Once you do settle on a choice of look for your pirate self and log in to the game for the first time, it will put you through a tutorial; sticking to its very hands-off nature, this tutorial is very barebones, consisting of some messages that show up with instructions on how to eat bananas, switch weapons, and complete voyages. While I appreciated this method, where I had to figure out how the sailing works, how to equip different weapons, and so on and so forth, not everyone will be satisfied with such a basic tutorial in a high-profile game, especially players who are jumping in blind.
As with every multiplayer-centric game, Sea of Thieves will undoubtedly have plenty of trolls and jerks who are trying to ruin their own crew's play session. Thankfully, the experiences I've had with random crews so far have been very pleasant ones, albeit sometimes quiet ones since some players seem allergic to mics. In one instance, one mean looking, rotund pirate adorned with cosmetics realized another crew member was a brand-new player and decided to spend the whole journey enthusiastically teaching the greenhorn the ropes. With my brilliant eavesdropping skills, I managed to pick up a few tips as well, like how you should play music to serpents to calm them and how golden skeletons are weak to water. I have to give props to Rare for going in this direction, another game would have had prompts pop up saying exactly how to tackle situations like these.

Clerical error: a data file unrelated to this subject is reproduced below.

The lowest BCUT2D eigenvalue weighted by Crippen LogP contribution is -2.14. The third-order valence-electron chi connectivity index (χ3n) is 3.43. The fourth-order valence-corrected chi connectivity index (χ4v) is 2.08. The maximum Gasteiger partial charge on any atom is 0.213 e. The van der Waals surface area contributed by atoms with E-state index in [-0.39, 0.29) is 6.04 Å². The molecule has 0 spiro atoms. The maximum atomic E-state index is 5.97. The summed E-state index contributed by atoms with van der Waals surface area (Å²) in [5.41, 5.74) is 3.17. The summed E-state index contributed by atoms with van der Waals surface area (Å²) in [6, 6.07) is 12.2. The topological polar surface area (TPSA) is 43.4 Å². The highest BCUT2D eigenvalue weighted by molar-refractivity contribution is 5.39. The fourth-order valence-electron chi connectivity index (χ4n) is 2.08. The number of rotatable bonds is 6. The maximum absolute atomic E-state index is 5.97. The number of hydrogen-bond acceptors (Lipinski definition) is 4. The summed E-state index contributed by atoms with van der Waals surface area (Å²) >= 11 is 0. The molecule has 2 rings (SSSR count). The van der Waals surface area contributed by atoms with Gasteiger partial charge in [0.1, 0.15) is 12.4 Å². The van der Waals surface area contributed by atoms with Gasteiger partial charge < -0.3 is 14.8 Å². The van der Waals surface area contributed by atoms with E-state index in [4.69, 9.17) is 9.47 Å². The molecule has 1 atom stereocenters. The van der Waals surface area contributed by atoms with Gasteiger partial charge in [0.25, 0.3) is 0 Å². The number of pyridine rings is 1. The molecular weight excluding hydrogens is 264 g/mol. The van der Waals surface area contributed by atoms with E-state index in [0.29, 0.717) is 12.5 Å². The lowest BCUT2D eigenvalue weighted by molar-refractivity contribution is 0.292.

I can attest to the tutorial views. I played alongside several people who haven’t played the title in any sense before its official release, and beyond the bare minimum guides Rare added to Sea of Thieves, many of them kept hounding me for help, which ranged from finding a place on the map, to changing weapons, and so it would be recommended that the developer quickly add a more thorough run through with future updates. The radial menu used to switch tools and equipment is one of the key strengths of the game, as most tasks can be initiated by pressing the left or right bumpers with a controller.
The game does offer several non-verbal message options depending on what you are busy with at any point in time, alleviating the silence to some degree pointed out by Pulasthi. If you happen to be allergic to using a mic, but must give directions to the captain, a radial menu bound to the D-pad on a controller will help you out quite a lot. I have used these myself numerous times in the past when my headset ran out of power during gameplay.